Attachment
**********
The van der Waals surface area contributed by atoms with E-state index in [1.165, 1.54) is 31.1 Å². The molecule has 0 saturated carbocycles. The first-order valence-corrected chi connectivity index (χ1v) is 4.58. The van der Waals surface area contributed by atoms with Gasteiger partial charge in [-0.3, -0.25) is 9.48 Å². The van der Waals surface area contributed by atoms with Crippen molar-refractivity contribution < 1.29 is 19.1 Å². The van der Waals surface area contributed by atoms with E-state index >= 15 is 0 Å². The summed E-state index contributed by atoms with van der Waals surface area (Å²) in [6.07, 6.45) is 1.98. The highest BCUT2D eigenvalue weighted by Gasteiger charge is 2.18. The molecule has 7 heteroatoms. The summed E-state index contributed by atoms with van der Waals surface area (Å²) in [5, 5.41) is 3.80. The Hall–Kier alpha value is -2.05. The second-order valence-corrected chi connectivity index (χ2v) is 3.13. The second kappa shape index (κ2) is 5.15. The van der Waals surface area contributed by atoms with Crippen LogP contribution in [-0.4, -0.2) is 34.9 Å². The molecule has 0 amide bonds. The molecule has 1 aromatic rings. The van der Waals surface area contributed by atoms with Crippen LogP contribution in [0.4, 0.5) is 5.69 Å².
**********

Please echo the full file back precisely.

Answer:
The van der Waals surface area contributed by atoms with E-state index in [1.165, 1.54) is 31.1 Å². The molecule has 0 saturated carbocycles. The first-order valence-corrected chi connectivity index (χ1v) is 4.58. The van der Waals surface area contributed by atoms with Gasteiger partial charge in [-0.3, -0.25) is 9.48 Å². The van der Waals surface area contributed by atoms with Crippen molar-refractivity contribution < 1.29 is 19.1 Å². The van der Waals surface area contributed by atoms with E-state index >= 15 is 0 Å². The summed E-state index contributed by atoms with van der Waals surface area (Å²) in [6.07, 6.45) is 1.98. The highest BCUT2D eigenvalue weighted by Gasteiger charge is 2.18. The molecule has 7 heteroatoms. The summed E-state index contributed by atoms with van der Waals surface area (Å²) in [5, 5.41) is 3.80. The Hall–Kier alpha value is -2.05. The second-order valence-corrected chi connectivity index (χ2v) is 3.13. The second kappa shape index (κ2) is 5.15. The van der Waals surface area contributed by atoms with Crippen LogP contribution in [-0.4, -0.2) is 34.9 Å². The molecule has 0 amide bonds. The molecule has 1 aromatic rings. The van der Waals surface area contributed by atoms with Crippen LogP contribution in [0.4, 0.5) is 5.69 Å².